semantics, piles, and clusters

As I approach the singularity (doing the whole spectral clustering thing on my own, rather than relying on genius kids for the heavy lifting), this caught my eye as a great rationale for doing the semantics-free work:

An interesting property of corpus-based theories of cognition (such as Latent Semantic Analysis) is that they cannot be tested independently of the corpus. Imagine that we collect a corpus, run and Single Value Decomposition on it, and use the resulting space to predict human similarity judgments between certain words. Imagine that the model does not explain the data very well. Is it that the model’s processes are unrealistic, or is it that the corpus is not very representative? In this situation, those two factors are confounded. A possible solution is to test the same model with different corpora and different tasks. If the models explains the judgments’ variance across different situations, we have more convincing evidence of the psychological reality of the model. (“Creating Your Own LSA Space,” Jose Quesada, Carnegie Mellon University 2002.)

The limitations of trying to work with the basic themes inherent in text are large; the complexity of the arbitrary patterns of using language don’t seem to lend themselves to having computers learn meanings. The Semantic Web cult assumed that a perfect set of taxonomies and folksonomies could be created so that a bunch of marked-up text could ‘know’ what it was about, and communicate that through a retrieval system. This has largely been a failure.

Chris Anderson’s article “The End of Theory” takes this to a overwrought extreme:

Google’s founding philosophy is that we don’t know why this page is better than that one: If the statistics of incoming links say it is, that’s good enough. No semantic or causal analysis is required. That’s why Google can translate languages without actually “knowing” them (given equal corpus data, Google can translate Klingon into Farsi as easily as it can translate French into German). And why it can match ads to content without any knowledge or assumptions about the ads or the content.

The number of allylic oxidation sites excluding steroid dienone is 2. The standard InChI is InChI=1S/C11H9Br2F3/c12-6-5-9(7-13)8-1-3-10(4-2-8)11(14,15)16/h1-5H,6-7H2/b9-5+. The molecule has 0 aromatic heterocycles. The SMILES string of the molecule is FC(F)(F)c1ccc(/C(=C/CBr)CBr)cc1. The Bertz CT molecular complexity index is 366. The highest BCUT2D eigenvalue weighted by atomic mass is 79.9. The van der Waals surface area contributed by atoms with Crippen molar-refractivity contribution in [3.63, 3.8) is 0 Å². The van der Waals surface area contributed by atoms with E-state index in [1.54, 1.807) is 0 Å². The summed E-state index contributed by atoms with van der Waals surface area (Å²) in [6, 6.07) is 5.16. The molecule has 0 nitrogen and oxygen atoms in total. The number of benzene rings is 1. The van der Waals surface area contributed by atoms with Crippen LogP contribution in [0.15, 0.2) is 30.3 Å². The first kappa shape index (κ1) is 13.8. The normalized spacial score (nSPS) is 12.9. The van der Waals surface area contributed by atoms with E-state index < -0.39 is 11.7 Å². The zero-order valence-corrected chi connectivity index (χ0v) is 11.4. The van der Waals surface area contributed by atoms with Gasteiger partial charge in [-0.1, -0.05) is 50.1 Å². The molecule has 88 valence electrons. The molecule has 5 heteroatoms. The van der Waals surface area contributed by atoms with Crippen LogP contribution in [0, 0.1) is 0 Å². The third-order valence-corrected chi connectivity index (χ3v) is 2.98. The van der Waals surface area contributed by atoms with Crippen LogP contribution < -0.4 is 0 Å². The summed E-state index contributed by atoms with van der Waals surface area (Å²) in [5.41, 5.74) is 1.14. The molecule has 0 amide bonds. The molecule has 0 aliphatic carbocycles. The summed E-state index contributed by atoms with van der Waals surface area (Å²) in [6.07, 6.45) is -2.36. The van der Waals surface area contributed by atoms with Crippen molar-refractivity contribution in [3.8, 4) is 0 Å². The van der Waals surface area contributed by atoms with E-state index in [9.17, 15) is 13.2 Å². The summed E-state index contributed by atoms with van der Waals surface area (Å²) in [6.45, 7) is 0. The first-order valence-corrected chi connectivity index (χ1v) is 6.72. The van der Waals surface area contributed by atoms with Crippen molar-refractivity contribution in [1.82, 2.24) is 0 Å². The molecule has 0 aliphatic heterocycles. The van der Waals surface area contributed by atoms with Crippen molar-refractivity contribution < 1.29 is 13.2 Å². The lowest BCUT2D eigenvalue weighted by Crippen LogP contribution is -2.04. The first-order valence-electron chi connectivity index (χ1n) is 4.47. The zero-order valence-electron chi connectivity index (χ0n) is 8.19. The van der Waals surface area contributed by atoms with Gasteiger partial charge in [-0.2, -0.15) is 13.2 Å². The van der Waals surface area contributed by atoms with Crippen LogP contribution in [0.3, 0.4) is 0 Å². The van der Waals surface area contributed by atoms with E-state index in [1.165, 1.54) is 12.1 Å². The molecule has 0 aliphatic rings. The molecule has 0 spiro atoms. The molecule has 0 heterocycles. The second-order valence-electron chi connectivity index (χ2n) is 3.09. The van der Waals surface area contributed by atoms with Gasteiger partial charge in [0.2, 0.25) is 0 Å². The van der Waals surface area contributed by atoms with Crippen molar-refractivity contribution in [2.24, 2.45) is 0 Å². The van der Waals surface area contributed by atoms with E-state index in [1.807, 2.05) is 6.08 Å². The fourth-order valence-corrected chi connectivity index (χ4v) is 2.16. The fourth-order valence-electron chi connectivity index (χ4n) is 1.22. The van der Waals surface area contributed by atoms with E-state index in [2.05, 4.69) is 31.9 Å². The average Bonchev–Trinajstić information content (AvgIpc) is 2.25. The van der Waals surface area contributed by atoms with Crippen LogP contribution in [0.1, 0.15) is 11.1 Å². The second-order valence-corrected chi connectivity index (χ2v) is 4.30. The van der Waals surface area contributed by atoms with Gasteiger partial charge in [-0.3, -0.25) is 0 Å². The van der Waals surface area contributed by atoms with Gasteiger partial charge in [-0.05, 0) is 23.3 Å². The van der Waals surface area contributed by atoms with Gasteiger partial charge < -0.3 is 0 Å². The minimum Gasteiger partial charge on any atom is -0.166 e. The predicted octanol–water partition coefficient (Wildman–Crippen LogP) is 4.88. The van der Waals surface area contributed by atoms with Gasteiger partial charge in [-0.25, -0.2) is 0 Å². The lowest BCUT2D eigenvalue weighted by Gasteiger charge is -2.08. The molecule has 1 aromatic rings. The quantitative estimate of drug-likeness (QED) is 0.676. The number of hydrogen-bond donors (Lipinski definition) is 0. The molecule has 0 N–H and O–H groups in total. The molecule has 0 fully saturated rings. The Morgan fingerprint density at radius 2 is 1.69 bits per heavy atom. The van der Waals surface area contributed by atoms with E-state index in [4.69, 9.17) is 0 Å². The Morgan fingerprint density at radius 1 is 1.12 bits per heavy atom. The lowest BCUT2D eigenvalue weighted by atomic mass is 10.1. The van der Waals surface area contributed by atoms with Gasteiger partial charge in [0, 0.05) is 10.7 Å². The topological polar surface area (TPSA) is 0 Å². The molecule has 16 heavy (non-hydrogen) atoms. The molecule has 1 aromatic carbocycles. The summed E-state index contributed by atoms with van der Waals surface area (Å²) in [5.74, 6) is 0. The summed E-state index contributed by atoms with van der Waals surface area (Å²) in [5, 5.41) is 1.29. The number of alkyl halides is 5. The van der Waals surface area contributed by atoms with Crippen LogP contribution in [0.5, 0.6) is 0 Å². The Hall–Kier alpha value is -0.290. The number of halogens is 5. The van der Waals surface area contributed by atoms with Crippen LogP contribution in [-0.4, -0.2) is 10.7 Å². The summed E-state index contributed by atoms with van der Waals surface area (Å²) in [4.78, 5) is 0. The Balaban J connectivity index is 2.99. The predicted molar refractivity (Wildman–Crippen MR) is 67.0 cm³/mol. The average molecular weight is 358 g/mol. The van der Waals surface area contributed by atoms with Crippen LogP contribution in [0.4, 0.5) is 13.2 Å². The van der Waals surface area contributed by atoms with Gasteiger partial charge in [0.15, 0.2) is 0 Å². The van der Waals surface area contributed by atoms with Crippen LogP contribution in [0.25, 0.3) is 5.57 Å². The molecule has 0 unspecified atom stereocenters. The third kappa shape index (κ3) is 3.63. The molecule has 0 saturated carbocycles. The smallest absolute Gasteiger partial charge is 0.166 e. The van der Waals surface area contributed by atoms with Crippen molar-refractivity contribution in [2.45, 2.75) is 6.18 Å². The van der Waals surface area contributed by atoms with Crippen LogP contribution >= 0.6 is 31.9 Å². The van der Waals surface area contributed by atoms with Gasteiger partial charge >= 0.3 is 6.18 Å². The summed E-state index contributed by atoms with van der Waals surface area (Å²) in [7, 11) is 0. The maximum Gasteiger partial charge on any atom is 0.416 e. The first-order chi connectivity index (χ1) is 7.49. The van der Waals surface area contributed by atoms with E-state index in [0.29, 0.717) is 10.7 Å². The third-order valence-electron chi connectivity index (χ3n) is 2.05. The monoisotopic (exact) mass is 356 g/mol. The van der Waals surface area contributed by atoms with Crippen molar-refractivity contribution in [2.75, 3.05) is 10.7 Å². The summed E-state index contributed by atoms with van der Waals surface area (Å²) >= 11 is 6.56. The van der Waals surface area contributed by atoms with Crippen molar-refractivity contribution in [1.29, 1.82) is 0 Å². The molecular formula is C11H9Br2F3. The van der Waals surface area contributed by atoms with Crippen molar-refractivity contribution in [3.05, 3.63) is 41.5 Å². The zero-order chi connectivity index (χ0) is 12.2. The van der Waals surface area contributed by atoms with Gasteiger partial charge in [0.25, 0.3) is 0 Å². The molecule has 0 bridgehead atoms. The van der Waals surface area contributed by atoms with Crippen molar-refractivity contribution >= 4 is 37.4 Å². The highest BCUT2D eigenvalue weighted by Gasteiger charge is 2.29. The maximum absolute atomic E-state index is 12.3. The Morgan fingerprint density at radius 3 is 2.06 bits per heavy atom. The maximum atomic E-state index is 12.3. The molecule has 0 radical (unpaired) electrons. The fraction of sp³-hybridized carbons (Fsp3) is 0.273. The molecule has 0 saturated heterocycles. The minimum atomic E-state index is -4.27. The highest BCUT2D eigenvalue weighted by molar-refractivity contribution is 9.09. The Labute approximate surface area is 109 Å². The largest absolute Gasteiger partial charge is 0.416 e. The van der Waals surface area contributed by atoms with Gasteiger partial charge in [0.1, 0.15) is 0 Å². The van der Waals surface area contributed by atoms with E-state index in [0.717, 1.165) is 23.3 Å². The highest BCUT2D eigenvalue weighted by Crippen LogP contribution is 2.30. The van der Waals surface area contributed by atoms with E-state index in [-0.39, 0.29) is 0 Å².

This is true insofar as the data is good and the systems work, but those conditions are rare, and despite all that data Google and other systems that analyze behavior patterns are still not very good (and the translations are really bad). And Google still renders its results in a long scroll. Whatever the intelligence behind it, there is still a person at the other end, doing most of the work to find the right item in a long, unorganized list.

Clustering as an interface, by contrast, doesn’t care about semantics, and doesn’t even try for a strict ranking. Groups and rough hierarchy fit human models of organization much better than a long list (much as piles remain the usual way people organize). Loose piles don’t have to be semantically understood, a set of items is easier to take in and choose from (with two dimensions — item and group — rather than one). And when the algorithm is based on purely on user activity analysis, a better interface for presenting results, solving the interface problem (and thus engendering and capturing more user interaction) is really solving the whole problem of giving people information in ways they can understand it and use it.

UPDATE: Taking this further, it’s been seen for a long time that changes in behavior often happen when a few people that are part of a small group cause that entire group to adopt the change (like buying a kind of shoe, or phone, etc.). This is called the “cluster effect“:

“The cluster effect is similar to (but not the same as) the network effect. It is similar in the sense that the price-independent preferences of both the market and its participants are based on each ones perception of the other rather than the market simply being the sum of all its participants actions as is usually the case. Thus, by being an effect greater than the sum of its causes, and as it occurs spontaneously, the cluster effect is a usually cited example of emergence.”

What better way to engender cluster effects and the large amount of significant social effects they have than to show people the clusters of activity around their interests?

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